But Hensarling faced a limited future in the House beyond his chairmanship. He was elected House GOP conference chair in 2011, succeeding then-Rep. Mike PenceMichael (Mike) Richard PenceO'Rourke's rise raises hopes for Texas Dems down ballot The Hill's Morning Report — Presented by the Coalition for Affordable Prescription Drugs — Trump, Obama head to swing states with Senate majority in balance The Fed really is ‘crazy’ for undercutting Trump recovery MORE (R-Ind.), but passed on several chances to climb the GOP leadership ladder after that.

Hensarling was often floated by colleagues as a possible future majority leader or speaker, but he declined run for the No. 2 job after Majority Leader Eric CantorEric Ivan CantorTrump gives Dave Brat his 'total endorsement' Former TV journalist gives GOP rare dose of hope in Florida Dave Brat trailing in reelection bid MORE (R-Va.) lost his primary in 2014 and didn't run for any open leadership posts after former Rep. John BoehnerJohn Andrew BoehnerHouston Chronicle endorses Beto O'Rourke in Texas Senate race The Hill's 12:30 Report — Presented by Citi — House postpones Rosenstein meeting | Trump hits Dems over Medicare for all | Hurricane Michael nears landfall Kavanaugh becomes new flashpoint in midterms defined by anger MORE (R-Ohio) abruptly resigned from the speakership in 2015.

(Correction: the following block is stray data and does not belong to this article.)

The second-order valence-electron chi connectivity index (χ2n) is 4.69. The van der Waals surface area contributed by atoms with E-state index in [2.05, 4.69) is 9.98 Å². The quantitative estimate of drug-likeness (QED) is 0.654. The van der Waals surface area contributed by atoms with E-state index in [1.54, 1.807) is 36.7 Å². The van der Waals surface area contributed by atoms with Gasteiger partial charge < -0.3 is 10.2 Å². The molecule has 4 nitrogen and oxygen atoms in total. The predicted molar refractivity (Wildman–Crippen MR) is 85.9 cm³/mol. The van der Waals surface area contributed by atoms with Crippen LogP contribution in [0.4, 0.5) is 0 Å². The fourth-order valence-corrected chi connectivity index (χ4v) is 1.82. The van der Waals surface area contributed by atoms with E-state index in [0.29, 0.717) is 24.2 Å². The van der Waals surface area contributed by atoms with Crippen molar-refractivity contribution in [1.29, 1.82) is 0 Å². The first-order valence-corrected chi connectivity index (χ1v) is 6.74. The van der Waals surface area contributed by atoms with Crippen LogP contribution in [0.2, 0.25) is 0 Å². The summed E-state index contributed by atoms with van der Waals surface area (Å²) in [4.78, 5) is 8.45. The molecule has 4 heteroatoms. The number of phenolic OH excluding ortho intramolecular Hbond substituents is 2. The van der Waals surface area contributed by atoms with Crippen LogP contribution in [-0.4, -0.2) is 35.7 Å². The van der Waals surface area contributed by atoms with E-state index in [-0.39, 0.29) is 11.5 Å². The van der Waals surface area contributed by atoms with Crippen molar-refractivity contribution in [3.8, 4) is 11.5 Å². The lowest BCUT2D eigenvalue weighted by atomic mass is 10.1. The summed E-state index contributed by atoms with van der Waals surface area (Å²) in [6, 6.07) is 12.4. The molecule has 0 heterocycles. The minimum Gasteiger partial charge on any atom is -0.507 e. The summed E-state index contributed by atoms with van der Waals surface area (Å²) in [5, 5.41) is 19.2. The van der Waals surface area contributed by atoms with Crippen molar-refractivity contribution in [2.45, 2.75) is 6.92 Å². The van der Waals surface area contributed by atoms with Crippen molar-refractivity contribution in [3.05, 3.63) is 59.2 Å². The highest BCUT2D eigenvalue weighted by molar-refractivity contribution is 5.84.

Hensarling has also fought fellow Republicans on key issues before his committee. More than two-thirds of the House killed his effort to permanently close the Export-Import Bank in 2015 with a GOP-led discharge petition.

He’s also squabbled with coastal Republicans, including House Majority Whip Steve Scalise (La.), over Hensarling’s preference for higher federal flood insurance premiums and stricter requirements for building and insuring homes in flood zones.

Hensarling said Tuesday the Financial Services Committee will continue to work on financial regulations, housing finance, cybersecurity and capital formation. He also pledged "to continue the fight for individual liberty, free enterprise, and limited constitutional government — the causes for which I remain passionate."

Ryan called Hensarling “a true constitutional conservative who understands that free enterprise is critical to a thriving America” in a Tuesday statement.

“I am going to miss him and this institution will miss him, but knowing Jeb, I’m positive he has a great chapter ahead,” Ryan said.

Hensarling is  “very close to Pence and would be well positioned for a strong opportunity in the Trump administration," said one GOP lawmaker who knows the chairman and vice president.

Hensarling chaired the Republican Study Committee (RSC), a conservative policy group of more than 100 Republicans, from 2007 to 2009. Rep. Mark Walker (R-N.C), current RSC chairman, said Hensarling helped shape the group with his “grit and wisdom.”

“He has always been able to crystalize the conservative direction forward when Congress is presented with challenges,” Walker said. “It is not often that we get champions in Congress for limited government and fiscal discipline like Jeb.”

Updated at 3:33 p.m.